to write such a work as might do honour to the denomination. Some of his London friends accordingly associated and formed a committee, the first meeting of which was held at the King's Head tavern in the Poultry, Nov. 6, 1781. Various resolutions were agreed to. Mr. Robinson was invited to undertake the work. Dr. Giffard the chairman, at that time librarian to the British Museum, offered him an apartment in his house for the purpose of consulting manuscripts. It was proposed that Mr. R. should visit London for ten days in every month, preach various lectures, and that a subscription should be entered into to defray his expences. Mr. Keene was appointed to write to Mr. R. and his church on the subject. This plan on its first proposal occasioned some uneasiness to the congregation at Cambridge, who feared that their pastor to whom they were so justly partial, and whom they had so long loved and honoured, might be tempted by the London dissenters to settle amongst them: but at length, after duly considering the matter, it was agreed to comply with the request. In the answer written by one of the deacons of the church, Mr. William Nash of Royston, it was, however, stipulated that the London committee should "neither directly

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nor indirectly, promote any plan or scheme that "should eventually tend to remove their pastor, nor yet to alter the plan, so that he should be absent "more than one Lord's day in a month."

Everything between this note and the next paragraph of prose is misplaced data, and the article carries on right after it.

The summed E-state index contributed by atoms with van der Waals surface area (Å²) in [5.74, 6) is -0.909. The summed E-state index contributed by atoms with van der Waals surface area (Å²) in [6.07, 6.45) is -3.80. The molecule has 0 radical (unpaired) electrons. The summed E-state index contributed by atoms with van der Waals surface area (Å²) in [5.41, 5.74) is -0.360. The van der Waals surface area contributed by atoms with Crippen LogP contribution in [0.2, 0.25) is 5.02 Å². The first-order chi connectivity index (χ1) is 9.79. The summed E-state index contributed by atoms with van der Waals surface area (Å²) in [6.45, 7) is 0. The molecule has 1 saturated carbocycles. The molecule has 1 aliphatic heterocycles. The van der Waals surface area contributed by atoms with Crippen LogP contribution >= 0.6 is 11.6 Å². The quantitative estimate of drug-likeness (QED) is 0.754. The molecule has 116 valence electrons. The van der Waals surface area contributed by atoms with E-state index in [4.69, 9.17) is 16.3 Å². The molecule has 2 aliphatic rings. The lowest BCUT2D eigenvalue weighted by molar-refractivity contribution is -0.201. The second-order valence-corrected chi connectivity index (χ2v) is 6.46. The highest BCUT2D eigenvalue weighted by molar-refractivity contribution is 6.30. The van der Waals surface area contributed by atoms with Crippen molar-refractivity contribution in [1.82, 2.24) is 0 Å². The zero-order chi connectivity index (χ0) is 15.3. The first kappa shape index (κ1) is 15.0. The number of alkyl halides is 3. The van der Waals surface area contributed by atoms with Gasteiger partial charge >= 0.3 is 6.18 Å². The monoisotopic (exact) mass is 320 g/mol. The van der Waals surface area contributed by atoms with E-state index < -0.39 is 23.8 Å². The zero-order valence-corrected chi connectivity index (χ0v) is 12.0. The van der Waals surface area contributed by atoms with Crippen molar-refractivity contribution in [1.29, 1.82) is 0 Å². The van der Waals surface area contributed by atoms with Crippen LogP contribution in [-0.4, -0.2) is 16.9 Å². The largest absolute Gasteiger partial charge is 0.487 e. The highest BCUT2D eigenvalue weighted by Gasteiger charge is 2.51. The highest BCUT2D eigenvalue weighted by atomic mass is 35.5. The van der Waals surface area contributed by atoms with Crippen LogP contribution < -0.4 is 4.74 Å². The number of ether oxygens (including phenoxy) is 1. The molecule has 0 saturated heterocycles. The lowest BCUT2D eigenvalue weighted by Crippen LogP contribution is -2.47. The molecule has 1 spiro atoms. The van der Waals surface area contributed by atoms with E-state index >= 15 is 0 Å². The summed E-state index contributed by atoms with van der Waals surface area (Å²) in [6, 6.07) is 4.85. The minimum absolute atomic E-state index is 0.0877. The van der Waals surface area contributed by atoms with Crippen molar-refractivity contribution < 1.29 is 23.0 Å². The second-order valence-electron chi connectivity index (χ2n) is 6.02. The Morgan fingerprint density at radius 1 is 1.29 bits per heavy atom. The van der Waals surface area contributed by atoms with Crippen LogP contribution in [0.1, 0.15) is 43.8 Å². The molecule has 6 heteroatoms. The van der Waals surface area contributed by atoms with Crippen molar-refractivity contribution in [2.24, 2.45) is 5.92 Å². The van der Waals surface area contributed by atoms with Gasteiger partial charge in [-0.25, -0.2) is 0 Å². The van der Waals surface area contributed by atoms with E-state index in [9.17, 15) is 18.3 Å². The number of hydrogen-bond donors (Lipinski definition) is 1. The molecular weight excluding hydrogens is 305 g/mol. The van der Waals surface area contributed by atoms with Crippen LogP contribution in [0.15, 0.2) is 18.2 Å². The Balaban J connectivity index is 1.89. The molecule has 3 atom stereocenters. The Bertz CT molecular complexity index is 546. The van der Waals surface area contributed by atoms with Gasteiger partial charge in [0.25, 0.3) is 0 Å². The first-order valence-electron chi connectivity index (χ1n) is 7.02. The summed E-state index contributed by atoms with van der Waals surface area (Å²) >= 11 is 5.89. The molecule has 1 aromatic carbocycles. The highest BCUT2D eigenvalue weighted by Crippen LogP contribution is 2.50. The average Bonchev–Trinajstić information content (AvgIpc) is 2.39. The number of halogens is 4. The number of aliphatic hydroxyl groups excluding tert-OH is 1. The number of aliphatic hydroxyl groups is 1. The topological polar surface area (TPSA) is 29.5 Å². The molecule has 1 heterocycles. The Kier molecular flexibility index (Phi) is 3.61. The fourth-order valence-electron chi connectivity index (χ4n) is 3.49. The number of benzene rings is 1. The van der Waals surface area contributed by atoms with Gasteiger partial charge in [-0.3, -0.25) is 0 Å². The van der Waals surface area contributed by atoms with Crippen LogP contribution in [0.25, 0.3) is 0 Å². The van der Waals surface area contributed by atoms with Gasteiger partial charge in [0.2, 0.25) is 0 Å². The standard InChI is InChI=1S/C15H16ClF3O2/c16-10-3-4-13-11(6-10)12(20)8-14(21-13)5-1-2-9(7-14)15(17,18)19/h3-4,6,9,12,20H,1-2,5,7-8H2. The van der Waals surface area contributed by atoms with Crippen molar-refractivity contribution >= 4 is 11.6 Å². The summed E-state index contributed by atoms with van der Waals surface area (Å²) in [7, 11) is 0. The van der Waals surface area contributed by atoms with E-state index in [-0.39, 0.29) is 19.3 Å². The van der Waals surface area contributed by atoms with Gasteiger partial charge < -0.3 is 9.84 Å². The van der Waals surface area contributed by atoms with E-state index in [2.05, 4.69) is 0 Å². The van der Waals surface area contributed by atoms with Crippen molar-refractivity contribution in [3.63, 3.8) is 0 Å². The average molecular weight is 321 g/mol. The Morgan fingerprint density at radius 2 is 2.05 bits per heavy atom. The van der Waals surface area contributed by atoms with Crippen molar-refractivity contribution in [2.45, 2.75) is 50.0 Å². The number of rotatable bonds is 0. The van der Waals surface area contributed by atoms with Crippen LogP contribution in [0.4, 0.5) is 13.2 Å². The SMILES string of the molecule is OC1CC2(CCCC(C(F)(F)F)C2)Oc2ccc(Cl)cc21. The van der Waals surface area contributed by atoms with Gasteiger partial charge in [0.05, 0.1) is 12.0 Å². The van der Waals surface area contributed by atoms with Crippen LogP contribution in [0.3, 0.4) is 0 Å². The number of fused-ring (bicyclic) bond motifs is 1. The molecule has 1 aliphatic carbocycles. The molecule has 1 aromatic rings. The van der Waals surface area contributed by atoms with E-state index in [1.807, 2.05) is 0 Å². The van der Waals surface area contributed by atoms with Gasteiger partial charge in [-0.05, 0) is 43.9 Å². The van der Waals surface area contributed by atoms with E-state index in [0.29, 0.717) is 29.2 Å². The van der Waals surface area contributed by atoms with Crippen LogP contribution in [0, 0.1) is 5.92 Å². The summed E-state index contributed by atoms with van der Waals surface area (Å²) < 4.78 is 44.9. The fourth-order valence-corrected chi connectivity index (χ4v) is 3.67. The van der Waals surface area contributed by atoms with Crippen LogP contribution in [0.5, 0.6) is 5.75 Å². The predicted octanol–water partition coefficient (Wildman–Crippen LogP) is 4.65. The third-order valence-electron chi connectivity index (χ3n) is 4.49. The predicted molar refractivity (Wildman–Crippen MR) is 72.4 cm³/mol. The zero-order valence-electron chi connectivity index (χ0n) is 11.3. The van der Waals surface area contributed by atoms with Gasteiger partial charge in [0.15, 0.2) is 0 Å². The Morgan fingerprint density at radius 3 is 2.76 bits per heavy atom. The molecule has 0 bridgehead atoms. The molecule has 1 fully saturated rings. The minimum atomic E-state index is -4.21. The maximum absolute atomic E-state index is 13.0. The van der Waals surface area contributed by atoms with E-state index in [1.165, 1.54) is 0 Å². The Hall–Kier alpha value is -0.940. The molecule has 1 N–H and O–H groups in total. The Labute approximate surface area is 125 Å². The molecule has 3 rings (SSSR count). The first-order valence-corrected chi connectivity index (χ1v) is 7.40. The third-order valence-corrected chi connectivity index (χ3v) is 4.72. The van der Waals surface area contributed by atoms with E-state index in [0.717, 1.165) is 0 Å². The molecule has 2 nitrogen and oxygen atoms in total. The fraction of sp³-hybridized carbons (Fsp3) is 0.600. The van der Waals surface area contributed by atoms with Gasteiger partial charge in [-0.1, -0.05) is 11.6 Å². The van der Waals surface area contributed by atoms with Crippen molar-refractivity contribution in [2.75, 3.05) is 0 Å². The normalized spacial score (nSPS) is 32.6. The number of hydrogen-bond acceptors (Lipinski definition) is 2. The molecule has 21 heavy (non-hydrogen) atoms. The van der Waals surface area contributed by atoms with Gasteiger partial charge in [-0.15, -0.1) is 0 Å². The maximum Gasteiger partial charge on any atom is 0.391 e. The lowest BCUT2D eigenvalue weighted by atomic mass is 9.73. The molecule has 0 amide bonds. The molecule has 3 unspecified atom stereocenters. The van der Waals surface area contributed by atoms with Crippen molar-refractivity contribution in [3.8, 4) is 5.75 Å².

Such was Mr. Robinson's popularity as a preacher, that as soon as it was understood he had agreed to visit London at stated periods, he was eagerly applied to for his services at different places: the multiplicity of his pulpit labours may be judged of by the following extract of a letter from his friend Mr. Keene.

"As in your favour of the 26th of March, you "desired me to adjust your preaching times, with "the approbation of your friends, they are as fol"low:


Tuesday evening, April 15, at Mr. Rippon's.

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Mr. Robinson's discourses, during his visits to to the metropolis, most of which I had the pleasure of hearing, were delivered to audiences equally crowded and attentive.

It may naturally be supposed that so much preaching, together with so much visiting in the social circle as it was impossible to prevent, afforded our author little leisure to examine manuscripts and write history. After a few months trial, his plan of studying in London was relinquished: but it was pursued at home; where he obtained through the kindness of some of the masters of arts in the university of Cambridge, not、